# MATH 42 San Jose State University Applied Rational Equations Questions

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1. For the holidays, you are planning to have either a Christmas tree or
no tree in the corner of the living room. If and only if you have a
tree, you have exactly one of 4 different choices of the tree (fir, pine,
banana, and spruce) and exactly one of 3 different types of ornaments
(stars, bananas, or balls). If you do not have a tree, you can get up to
5 boxes (including 0) of presents in the corner of the room. We only
care about the set of objects in the corner of the room, and all other
information not mentioned here (type of present, size of boxes, physical
location, etc.) is considered irrelevant for this problem. How many
different possible configurations are there for decorating the corner of
the room? (as an example, one possible configuration is “a pine tree
with ball decorations” and another is “no tree and 4 boxes”)
2. Suppose V6 is rational (optional: you can prove this look it up if
you want; it is educational but hard if you haven’t seen it). Prove
or disprove: V2 + V3 is rational, (hint: you probably want to prove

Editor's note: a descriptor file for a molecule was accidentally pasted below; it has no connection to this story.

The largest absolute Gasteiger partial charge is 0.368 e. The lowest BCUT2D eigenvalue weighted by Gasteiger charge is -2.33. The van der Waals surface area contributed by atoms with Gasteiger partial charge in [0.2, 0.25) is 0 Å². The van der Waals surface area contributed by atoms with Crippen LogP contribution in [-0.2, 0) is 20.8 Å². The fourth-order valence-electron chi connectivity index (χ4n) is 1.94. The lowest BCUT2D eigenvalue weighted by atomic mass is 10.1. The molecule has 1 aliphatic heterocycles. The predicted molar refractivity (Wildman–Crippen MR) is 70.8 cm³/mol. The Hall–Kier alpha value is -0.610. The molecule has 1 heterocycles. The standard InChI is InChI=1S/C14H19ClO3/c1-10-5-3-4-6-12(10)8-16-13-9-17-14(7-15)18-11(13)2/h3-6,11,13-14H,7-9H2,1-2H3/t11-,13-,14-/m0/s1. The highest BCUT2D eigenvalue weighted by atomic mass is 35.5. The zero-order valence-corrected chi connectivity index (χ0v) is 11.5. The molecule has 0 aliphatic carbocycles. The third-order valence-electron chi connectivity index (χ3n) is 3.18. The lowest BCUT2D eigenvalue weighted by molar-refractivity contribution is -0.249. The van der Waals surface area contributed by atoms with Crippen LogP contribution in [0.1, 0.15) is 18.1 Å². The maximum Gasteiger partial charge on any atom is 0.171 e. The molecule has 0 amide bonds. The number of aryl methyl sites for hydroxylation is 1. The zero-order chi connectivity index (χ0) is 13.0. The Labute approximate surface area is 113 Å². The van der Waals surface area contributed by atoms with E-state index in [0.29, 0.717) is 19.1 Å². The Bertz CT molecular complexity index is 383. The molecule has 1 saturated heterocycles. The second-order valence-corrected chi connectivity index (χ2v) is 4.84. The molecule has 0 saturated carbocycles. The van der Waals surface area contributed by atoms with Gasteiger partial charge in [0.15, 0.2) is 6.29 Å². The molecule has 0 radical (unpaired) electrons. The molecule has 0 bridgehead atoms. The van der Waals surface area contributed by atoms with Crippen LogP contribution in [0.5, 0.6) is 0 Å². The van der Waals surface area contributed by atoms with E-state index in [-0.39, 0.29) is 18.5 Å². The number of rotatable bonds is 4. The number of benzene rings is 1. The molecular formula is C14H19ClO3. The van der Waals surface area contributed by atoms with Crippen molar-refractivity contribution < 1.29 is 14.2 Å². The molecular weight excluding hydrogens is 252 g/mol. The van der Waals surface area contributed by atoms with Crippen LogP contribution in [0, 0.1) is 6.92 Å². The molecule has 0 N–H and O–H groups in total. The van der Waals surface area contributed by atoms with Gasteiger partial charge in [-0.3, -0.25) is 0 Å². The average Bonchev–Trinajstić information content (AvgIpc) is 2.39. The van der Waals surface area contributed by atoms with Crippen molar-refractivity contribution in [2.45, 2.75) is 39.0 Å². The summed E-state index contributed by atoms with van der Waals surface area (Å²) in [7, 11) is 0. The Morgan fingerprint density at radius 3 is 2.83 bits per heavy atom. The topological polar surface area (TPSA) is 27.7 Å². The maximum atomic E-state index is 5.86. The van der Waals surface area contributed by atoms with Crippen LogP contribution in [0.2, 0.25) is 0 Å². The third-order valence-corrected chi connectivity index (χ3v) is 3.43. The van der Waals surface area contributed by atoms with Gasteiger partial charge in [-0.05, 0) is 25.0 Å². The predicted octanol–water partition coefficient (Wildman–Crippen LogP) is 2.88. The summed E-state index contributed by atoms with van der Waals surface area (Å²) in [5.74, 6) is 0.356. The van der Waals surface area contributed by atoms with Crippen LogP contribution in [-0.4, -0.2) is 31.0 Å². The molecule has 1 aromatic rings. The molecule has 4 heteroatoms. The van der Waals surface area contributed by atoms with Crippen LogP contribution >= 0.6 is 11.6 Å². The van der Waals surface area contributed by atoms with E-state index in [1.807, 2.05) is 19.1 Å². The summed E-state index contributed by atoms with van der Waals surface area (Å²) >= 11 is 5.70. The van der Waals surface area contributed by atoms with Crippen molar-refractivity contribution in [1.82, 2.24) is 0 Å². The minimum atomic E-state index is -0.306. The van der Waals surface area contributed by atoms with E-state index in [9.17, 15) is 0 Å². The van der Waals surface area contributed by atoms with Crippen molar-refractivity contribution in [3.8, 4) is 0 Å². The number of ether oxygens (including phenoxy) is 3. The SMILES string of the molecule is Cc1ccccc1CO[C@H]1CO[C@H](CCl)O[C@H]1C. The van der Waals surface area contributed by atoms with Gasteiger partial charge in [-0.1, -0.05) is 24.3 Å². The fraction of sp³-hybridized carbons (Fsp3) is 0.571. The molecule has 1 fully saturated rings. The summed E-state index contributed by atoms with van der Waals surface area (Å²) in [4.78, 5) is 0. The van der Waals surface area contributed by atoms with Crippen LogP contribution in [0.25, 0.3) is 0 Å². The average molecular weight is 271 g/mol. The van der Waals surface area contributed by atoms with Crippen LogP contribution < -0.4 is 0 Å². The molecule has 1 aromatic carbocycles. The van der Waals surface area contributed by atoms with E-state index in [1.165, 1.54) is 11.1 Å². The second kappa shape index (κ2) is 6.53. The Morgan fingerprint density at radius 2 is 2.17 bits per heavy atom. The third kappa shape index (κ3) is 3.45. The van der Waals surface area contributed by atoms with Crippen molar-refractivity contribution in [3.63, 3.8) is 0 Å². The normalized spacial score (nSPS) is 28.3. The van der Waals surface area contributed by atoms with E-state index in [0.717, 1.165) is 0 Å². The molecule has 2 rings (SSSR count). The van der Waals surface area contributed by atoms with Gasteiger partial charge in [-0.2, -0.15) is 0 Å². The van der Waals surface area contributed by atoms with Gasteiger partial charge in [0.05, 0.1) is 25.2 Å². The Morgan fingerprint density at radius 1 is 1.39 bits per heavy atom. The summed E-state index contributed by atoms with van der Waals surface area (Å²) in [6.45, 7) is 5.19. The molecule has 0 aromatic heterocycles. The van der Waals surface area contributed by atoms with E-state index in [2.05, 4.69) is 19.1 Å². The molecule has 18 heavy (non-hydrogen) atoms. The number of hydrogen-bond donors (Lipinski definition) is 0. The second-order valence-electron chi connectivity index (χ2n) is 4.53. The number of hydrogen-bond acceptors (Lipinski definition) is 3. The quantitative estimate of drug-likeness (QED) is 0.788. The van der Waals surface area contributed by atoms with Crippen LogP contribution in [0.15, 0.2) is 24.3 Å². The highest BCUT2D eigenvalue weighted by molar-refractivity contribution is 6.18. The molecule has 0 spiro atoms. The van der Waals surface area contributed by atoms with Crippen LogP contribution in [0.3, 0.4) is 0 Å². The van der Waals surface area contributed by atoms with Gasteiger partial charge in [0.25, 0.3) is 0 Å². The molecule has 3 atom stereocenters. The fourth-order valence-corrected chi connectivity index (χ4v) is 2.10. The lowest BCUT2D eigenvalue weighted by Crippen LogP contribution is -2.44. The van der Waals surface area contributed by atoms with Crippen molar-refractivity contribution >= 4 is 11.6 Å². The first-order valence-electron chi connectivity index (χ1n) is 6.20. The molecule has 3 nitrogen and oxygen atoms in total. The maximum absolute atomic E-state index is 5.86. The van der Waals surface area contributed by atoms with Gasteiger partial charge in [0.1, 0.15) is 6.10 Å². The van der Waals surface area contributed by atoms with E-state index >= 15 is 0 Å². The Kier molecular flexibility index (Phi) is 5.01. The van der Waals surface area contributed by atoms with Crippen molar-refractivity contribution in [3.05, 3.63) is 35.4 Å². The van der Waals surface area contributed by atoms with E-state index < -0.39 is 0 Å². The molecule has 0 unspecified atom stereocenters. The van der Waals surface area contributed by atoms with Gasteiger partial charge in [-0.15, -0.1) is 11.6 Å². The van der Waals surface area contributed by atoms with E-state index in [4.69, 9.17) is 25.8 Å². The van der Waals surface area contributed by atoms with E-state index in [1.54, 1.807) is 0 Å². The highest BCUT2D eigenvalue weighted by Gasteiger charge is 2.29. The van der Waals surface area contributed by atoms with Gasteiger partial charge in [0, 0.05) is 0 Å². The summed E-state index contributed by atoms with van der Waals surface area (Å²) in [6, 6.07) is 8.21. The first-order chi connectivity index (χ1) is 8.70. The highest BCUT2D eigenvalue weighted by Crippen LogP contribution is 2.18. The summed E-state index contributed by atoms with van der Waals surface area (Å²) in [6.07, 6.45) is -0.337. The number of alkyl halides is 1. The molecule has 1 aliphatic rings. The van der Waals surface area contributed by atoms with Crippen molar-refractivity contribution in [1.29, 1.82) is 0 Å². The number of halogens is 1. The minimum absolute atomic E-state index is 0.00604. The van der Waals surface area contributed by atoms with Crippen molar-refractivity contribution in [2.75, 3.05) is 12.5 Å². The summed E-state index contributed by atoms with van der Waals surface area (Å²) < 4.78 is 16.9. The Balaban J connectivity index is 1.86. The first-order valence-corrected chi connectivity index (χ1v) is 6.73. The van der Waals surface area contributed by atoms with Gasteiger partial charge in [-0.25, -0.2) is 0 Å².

something like: “if x is rational and y is rational, ay is rational.”)
3. For this problem, we define sets X = {Alice, Bob, Carol} and Y
{Red, White, Blue},
(a) How many bijective functions are there from X to Y?
(b) How many relations that are not functions are there from X to
Y?
(c) Is it possible that there exists an injective function f : X+Y
where the range of f is not equal to its codomain? Why or why
not?
(d) What about a surjective function?
4. Can you make change for 137 dollars with only 3 dollar and 12 dollar
bills in the world? Prove if you can or cannot
5. The law says “if you are not over 21 then you cannot drink.” You work
for a bar and your goal is to prevent people from breaking the law.
1
You can either check (a) people who are drinking or (b) people who
are not drinking, and then punish them (c) if they are over 21 or (d) if
they are under 21. Which of (a) or (b) are you picking? Which of (c)
or (d) are you picking? Why? (your solution must involve statement
forms and logic, not just “English” deduction)
6. You need to pick a captain and 2 sub-captains (all 3 people must be
different to make a team of 3 from a set of n people. (For example,
if the n = 5 people are Alice, Bob, Carol, DeAngelo, and Egani, one
choice of the team is Carol is the captain and Alice and De Angelo are
co-captains. The order of the co-captains do not matter). How many
ways to do this are there?

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Tags:
rational number

Injective function

algebraic operations

possible conjugations

number of functions

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